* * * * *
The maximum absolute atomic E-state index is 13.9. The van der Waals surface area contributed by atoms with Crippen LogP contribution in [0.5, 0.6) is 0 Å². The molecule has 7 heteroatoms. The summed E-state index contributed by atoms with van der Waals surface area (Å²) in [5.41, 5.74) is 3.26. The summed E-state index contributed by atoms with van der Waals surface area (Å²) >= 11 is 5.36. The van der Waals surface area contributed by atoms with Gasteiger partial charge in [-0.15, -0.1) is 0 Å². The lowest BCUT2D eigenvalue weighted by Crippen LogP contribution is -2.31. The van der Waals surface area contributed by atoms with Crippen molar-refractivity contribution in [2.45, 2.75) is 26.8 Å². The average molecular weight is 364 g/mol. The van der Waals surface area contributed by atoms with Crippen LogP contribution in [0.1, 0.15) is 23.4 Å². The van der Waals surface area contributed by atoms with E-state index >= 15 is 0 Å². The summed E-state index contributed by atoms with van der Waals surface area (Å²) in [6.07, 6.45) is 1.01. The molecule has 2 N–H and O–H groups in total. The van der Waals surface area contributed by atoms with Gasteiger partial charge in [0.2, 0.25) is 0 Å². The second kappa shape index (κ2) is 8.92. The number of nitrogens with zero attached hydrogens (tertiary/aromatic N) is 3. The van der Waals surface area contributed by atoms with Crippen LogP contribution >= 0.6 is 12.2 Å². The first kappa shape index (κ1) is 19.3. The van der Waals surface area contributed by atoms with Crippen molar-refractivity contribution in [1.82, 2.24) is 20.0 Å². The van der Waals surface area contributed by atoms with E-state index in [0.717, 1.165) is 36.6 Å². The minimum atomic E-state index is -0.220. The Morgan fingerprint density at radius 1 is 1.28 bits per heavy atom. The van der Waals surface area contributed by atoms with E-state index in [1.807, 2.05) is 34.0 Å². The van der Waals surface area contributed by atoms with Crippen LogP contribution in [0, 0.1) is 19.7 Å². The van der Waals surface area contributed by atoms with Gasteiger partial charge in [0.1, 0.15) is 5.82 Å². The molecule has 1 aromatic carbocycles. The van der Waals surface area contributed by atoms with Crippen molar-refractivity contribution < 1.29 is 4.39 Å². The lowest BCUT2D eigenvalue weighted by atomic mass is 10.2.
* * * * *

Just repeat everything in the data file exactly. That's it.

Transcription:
The maximum absolute atomic E-state index is 13.9. The van der Waals surface area contributed by atoms with Crippen LogP contribution in [0.5, 0.6) is 0 Å². The molecule has 7 heteroatoms. The summed E-state index contributed by atoms with van der Waals surface area (Å²) in [5.41, 5.74) is 3.26. The summed E-state index contributed by atoms with van der Waals surface area (Å²) >= 11 is 5.36. The van der Waals surface area contributed by atoms with Gasteiger partial charge in [-0.15, -0.1) is 0 Å². The lowest BCUT2D eigenvalue weighted by Crippen LogP contribution is -2.31. The van der Waals surface area contributed by atoms with Crippen molar-refractivity contribution in [2.45, 2.75) is 26.8 Å². The average molecular weight is 364 g/mol. The van der Waals surface area contributed by atoms with Crippen LogP contribution in [0.1, 0.15) is 23.4 Å². The van der Waals surface area contributed by atoms with E-state index >= 15 is 0 Å². The summed E-state index contributed by atoms with van der Waals surface area (Å²) in [6.07, 6.45) is 1.01. The molecule has 2 N–H and O–H groups in total. The van der Waals surface area contributed by atoms with Gasteiger partial charge in [0.2, 0.25) is 0 Å². The second kappa shape index (κ2) is 8.92. The number of nitrogens with zero attached hydrogens (tertiary/aromatic N) is 3. The van der Waals surface area contributed by atoms with Crippen LogP contribution >= 0.6 is 12.2 Å². The first kappa shape index (κ1) is 19.3. The van der Waals surface area contributed by atoms with Crippen molar-refractivity contribution in [1.82, 2.24) is 20.0 Å². The van der Waals surface area contributed by atoms with E-state index in [0.717, 1.165) is 36.6 Å². The minimum atomic E-state index is -0.220. The Morgan fingerprint density at radius 1 is 1.28 bits per heavy atom. The van der Waals surface area contributed by atoms with E-state index in [1.807, 2.05) is 34.0 Å². The van der Waals surface area contributed by atoms with Crippen LogP contribution in [0, 0.1) is 19.7 Å². The van der Waals surface area contributed by atoms with Gasteiger partial charge in [0.1, 0.15) is 5.82 Å². The molecule has 1 aromatic carbocycles. The van der Waals surface area contributed by atoms with Crippen molar-refractivity contribution < 1.29 is 4.39 Å². The lowest BCUT2D eigenvalue weighted by atomic mass is 10.2.